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Polk Co. school superintendent stays the course, as board members disagree on reopening plans

Polk County

POLK COUNTY, Fla. (WFLA) – Polk County school board members lack consensus when it comes to reopening plans but so far, they are not casting a vote on how students return to learning on Aug. 24.

That decision has been made by superintendent Jacqueline Byrd.

“Looking at the downward trend, we’re still on schedule with our approved plan from [Department of Education] to reopen on the 24th, brick and mortar. We have virtual options that are available for the parents as well,” she said during a work session Tuesday.

During the three hour work session, school board members weighed in on the plans, with a variety of opinions.

“I am not 100% on this and it concerns me,” said school board member Lisa Miller.

School board member Kay Fields said the district needs to keep its promise to the community.

“And that was if results came back and if they had leveled off and the trend was not going upward, we would open back up our schools. I think that’s what we need to do,” she said.

According to health officials, coronavirus cases are on the decline in Polk County, as are COVID-19 related hospitalizations and the positive test rate.

“If the decision is made to go ahead and open, the health department would be working closely with the school district to help ensure it’s as safe as possible,” said Dr. Joy Jackson, head of the Florida Department of Health in Polk County.

School board member Billy Townsend was hoping for more concrete advice from Dr. Jackson, accusing her of not being “allowed” to tell the board what she thinks.

“I’m extremely disappointed that our health officials lack the integrity to answer yes or no, under which they thought was a better approach, a big bang approach or a staggered start,” he said.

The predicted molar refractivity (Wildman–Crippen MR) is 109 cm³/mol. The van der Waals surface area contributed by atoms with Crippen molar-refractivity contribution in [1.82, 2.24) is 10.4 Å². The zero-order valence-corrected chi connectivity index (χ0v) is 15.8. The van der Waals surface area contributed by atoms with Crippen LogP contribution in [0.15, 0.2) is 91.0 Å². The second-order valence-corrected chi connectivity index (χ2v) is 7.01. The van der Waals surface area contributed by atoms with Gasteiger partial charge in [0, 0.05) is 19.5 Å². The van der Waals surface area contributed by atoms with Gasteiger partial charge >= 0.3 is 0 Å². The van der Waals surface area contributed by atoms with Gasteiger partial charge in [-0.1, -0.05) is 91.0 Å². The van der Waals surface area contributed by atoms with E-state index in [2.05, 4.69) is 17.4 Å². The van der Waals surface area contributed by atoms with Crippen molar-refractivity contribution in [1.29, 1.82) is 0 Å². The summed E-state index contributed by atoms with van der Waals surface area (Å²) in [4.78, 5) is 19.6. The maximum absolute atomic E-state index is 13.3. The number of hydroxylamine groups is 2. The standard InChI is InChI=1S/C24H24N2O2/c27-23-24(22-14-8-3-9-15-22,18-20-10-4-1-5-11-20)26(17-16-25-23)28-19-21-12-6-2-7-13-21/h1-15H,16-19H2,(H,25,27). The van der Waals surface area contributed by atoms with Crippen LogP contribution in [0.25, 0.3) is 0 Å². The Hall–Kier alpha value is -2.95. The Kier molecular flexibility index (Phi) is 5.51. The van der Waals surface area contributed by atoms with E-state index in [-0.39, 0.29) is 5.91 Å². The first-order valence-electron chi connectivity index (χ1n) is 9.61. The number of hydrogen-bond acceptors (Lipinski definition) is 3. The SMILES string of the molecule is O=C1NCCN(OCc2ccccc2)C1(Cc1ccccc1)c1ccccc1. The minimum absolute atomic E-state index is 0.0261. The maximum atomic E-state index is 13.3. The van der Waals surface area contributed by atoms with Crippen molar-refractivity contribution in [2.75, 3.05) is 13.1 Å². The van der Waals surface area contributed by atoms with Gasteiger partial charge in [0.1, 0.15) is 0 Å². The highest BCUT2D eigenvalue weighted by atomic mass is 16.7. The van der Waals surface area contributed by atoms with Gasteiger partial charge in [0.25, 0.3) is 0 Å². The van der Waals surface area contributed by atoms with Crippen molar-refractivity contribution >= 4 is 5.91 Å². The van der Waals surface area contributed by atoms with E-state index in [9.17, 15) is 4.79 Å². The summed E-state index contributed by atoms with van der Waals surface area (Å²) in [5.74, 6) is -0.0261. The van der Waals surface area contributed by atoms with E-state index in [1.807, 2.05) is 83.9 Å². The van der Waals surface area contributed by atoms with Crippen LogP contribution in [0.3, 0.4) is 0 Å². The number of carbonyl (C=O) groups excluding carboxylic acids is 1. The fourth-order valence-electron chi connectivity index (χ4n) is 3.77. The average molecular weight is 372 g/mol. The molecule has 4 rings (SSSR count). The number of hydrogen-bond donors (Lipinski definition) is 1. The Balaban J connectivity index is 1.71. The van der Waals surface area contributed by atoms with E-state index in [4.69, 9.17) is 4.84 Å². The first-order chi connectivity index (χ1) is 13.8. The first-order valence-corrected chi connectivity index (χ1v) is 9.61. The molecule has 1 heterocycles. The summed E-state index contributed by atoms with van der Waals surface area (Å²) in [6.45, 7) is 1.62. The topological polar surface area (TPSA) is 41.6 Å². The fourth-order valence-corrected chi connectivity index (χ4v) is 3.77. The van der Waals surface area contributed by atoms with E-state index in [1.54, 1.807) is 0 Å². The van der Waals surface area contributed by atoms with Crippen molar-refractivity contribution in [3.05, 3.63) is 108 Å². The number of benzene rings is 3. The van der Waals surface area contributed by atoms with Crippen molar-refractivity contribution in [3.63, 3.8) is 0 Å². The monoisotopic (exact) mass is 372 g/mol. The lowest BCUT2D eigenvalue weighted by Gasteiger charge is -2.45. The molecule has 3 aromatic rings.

Townsend floated the idea of slowly introducing students back into the classroom rather than starting all at once.

Current plans have all students returning to in-person, e-learning or Polk Virtual School on August 24.

At least 38,000 students will return to campus learning that day, according to school leadership.

They will have to wear masks and be separated as much as possible.

High speed thermometers have been installed at George Jenkins High School for random temperature checks.

Courtesy Polk County Public Schools

“We’re going to have six of these on our campuses, with that we feel like we’ll get well over 90% of our students and staff checked, combined, our whole campus, every single day,” said Tom Patton, principal of George Jenkins Senior High School, in reopening videos produced by Polk County Public Schools.

Townsend said he believes the district’s plan would lead to the deaths of 5 – 10 staff members.

“Our compliance [with the DOE order] is creating, frankly, the dumbest possible approach to opening schools. I almost think we want it to fail,” he said.

Other school board members took issue with reports of teachers who wanted to teach virtually, not being granted that request.

“It is incredibly important, and I can’t emphasize this enough, that we keep our promise to everyone who said they don’t want to come back, that they want to teach virtually, that we keep that promise,” said school board member Lynn WIlson.

According to the district, 28% of teachers preferred a campus eLearning assignment for the school year.

“I am very conflicted at what we’re doing,” said school board member Lisa Miller. “I think if we’d have rolled out some kind of plan for our staff to assure them of safety, to give them a clear plan of how to ask for virtual. If the governor tells them they’re allowed to teach virtually and we are denying that, we need to have a good reason and we need to have a publicized process to have a committee decide that, how are we deciding that?

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